By Globe and Mail
A thunderous explosion echoes through the Nora Valley, and a thick cloud of white and grey dust rises from the blast site at a lithium plant. At a nearby school, two students scream with shock and bolt for cover. At a teacher’s house, dust wafts from a widening crack above the entrance door.
Welcome to the Zimbabwean lithium boom. Lithium, a key component in batteries for electric vehicles, has become the fastest-growing industry in Zimbabwe, with Chinese companies investing billions of dollars in the mining and processing of what is sometimes called “white gold.” But along with the surging investment, there is growing controversy over the impact of the Chinese projects on communities and the environment.
Global demand for lithium has been soaring in recent years, and Zimbabwe has some of the biggest reserves in Africa. Chinese investors, eager to boost China’s dominance in the global sector, have been pouring into the country. Mainly because of Chinese demand, Zimbabwe earned US$209-million from lithium exports in the first nine months of this year, nearly three times more than last year’s earnings, according to government data.
The fast-rising production in Zimbabwe is part of a global trend. One multinational bank, UBS, has projected that Chinese-controlled mines will account for 32 per cent of global lithium supply by 2025, up from 24 per cent last year.
Zimbabwe’s authoritarian government, which has forged close relations with Beijing, has welcomed the Chinese investment. Seeking to maximize jobs in processing, it banned the export of raw lithium last year, encouraging Chinese companies into the processing sector. But in places like the Nora Valley, the jobs created by Chinese investors are counterbalanced by deep concerns over the impact on ordinary residents.
“There is lots of blasting of the hills by the Chinese here and it terrifies us because it happens without any prior notice,” said 38-year-old Chenai Kanokora, who lives just outside the Chinese-owned lithium processing plant in the Nora Valley, east of the capital, Harare.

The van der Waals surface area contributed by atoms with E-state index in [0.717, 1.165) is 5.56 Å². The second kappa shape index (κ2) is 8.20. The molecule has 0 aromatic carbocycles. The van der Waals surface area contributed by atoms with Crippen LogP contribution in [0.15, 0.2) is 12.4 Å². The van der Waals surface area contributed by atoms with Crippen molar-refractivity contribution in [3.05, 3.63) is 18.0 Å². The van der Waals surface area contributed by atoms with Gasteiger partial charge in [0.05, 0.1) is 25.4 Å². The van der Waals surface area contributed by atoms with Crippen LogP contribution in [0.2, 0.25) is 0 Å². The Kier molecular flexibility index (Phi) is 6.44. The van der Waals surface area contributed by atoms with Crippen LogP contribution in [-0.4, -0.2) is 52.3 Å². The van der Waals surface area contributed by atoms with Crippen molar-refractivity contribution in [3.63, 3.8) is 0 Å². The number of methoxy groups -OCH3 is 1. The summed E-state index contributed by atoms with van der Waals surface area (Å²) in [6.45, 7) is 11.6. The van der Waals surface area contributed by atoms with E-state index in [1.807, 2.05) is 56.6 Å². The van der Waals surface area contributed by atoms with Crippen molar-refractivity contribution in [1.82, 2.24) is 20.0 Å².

She often hears the explosions as construction workers clear land for a plant expansion. “My heart beats every time the blasting takes place,” she told The Globe and Mail, sitting on a wooden bench under a tree by her two-room house.
Ms. Kanokora collects tree stumps and sells firewood to make a living to support her two children, while her husband fixes vehicle tires. She says a security guard at the lithium processing plant has warned her that her family could be forced to leave the home where they have lived for the past 11 years. But she says she won’t leave unless she gets compensation – even just US$700 to buy bricks and roofing sheets for a new house.
Some residents say that the jobs at the processing plant have been good for the community, helping to reduce crime. The plant’s owners have invested about US$40-million in the project and promise to create up to 300 jobs when it is fully operational. But other residents say that the jobs are poorly paid, with wages of just US$5 a day for most workers. (Plant officials declined to comment on its wages.)
David Gweshe, a 49-year-old farmer, says he was so disturbed by the blasting at the processing plant that he sold his home to the Chinese and moved away. “I felt very sad leaving behind the only home I have known all my life,” he said.
“I left my fruit trees – mango and banana trees, plenty of them – and they used to generate money for me. This year I don’t have anywhere to plant crops.”
The processing plant has generated a steady flow of truck traffic in the area, provoking fears of pollution and damage to the roads. “The noise is unbearable,” said Shelton Hwande, an elderly resident whose family has lived in the Nora Valley for generations. “Already there is extreme air pollution from the dust raised by the trucks.”
In a report this week, the British-based environmental group Global Witness examined several lithium projects in African countries, including Zimbabwe, and found evidence of corruption and political connections.
“The mineral supply chains for the batteries that will power the green energy revolution should benefit producer nations,” the report said. “Instead, they could embed corruption, fail to develop local economies, and harm citizens and the environment.”